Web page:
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Impregnation of a soil croma performed in a Cali artisanal laboratory, April 2, 2018. The result shows a strong presence of organic material and minerals, however, not available due to soil compaction. In other words, the nutrients that make up a soil are visually present but for lack of balance and energy (aeration, access to water), they remain in disharmonies: the different zones are clearly distinguishable. For more information, see chapter II of Jairo Restrepo's book.

Chromatography is a qualitative method whose principle goal is to decompose the soil components (microbiology, minerals, organic material). The result is visual and allows the interpretation of the interactions between these components, according to the specific context in which the soil is submitted and according to a certain amount of characterisations established over time by the biochemists interested in it.

Chromotography has existed since 1900 and is a technique of qualitative analysis of soil that is little known and in the academic and professional field is not respected. It was initially developed by the Russian botanist Mikhail Tswett to separate the different pigments of plants, in this case chlorophyll. The technique continued to developed in Germany, among others by the philosopher Rudolf Steiner, also founder of biodynamics.
The philosopher used it to analyze the development of pathogens such as syphilis and tuberculosis, experiments which gradually led him to investigate the sap of plants and pulps in order to determine the quality of the elements (by physical and chemical characterization), while considering the external and internal systemic elements of production (among others the influence of the lunar cycle in the presence of salts within the elements). Others will be interested over the years, for various purposes, if not in the end, the German biochemist Pfeiffer, who perceives in the technique, a real potential for the in-depth analysis of soil microbiology. In Latin America, the first book on the theme appears in 2015 entitled Cromatografía, imágenes de vida y destrucción del suelo. A book published by Jairo Restrepo Rivera, international consultant and agronomist at the Brazilian Federal University of Pelotas. It is necessary to mention the importance of Jairo Restrepo Rivera's work in advancing the democratization of peasant knowledge  is a tool to fight agribusiness giants. Jairo is indeed a unique reference for Regenerative Agriculture in Latin America, to dare to rethink power relations – always in this logic of food the development of techniques, tools, knowledge and organizational processes that go beyond the path from Green Revolution to Free Trade. 

In the same way that we have recently seen here in Quebec alternative production movements such as permaculture, biointensif, nourishing villages, food solidarity, concepts resulting from the influence of several schools of thought including the agroecology of Pierre Rabhi (France) or, more recently, Jean-Martin Fortier's small-scale vegetable production, Jairo Restrepo's contribution to organic farming, same as the other avant-garde activists from other countries, is in itself a revolution in the way of thinking the field methodology in a systemic way. In this case, the chromatography allows a control in real time, adapted to the local realities, precise and completely independent of the industrial / scientific circuits and especially in regard to the biological certifications that allow a socalled "access" to the market. A title that, by definition, paradoxically makes these products certified, unattainable. Indeed, by looking at its own definition, the term access to something implies in itself the fact of obtaining a state deemed superior to the situation or the rank occupied until then, which certification entails. Overgrading a biological product that comes from the natural state of the soil and therefore belongs to its original nature, signals that we still have too little understanding of the microbiology of the soil where we grow, in this concern in quantity rather than quality. Reading the soil differently can help us understand the quality of its living and dynamic  interactions. Thus, the methodology to follow is described in it the same name: Chroma = Colors, Graphos = Writing.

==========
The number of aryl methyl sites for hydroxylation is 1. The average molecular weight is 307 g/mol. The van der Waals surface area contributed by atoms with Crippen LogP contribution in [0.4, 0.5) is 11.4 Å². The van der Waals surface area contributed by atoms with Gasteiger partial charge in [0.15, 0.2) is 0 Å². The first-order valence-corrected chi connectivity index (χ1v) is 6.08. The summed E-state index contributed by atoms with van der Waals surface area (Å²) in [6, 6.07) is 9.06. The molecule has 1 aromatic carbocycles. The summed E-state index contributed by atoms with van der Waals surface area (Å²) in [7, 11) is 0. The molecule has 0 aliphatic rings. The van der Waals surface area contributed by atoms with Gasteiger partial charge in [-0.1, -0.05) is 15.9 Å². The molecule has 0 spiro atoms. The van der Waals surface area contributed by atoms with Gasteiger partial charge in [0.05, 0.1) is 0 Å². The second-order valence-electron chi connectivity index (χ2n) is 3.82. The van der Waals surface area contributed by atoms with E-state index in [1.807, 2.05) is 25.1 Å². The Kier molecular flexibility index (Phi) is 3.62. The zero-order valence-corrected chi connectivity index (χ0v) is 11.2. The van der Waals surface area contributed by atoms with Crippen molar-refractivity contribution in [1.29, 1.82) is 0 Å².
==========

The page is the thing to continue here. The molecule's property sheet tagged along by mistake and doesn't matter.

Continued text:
Finally, the technique helps to dignify the work and has helped given rise to artisanal laboratories in Colombia. This is the case, among others, for Tierra Libre in Bogotá or for Surcomún in Cali, where as part of PASC accompaniment, the development of such a laboratory is an opportunity to strengthen knowledge, with the aim of combining and integrating an in-depth methodology into organic farming projects. 


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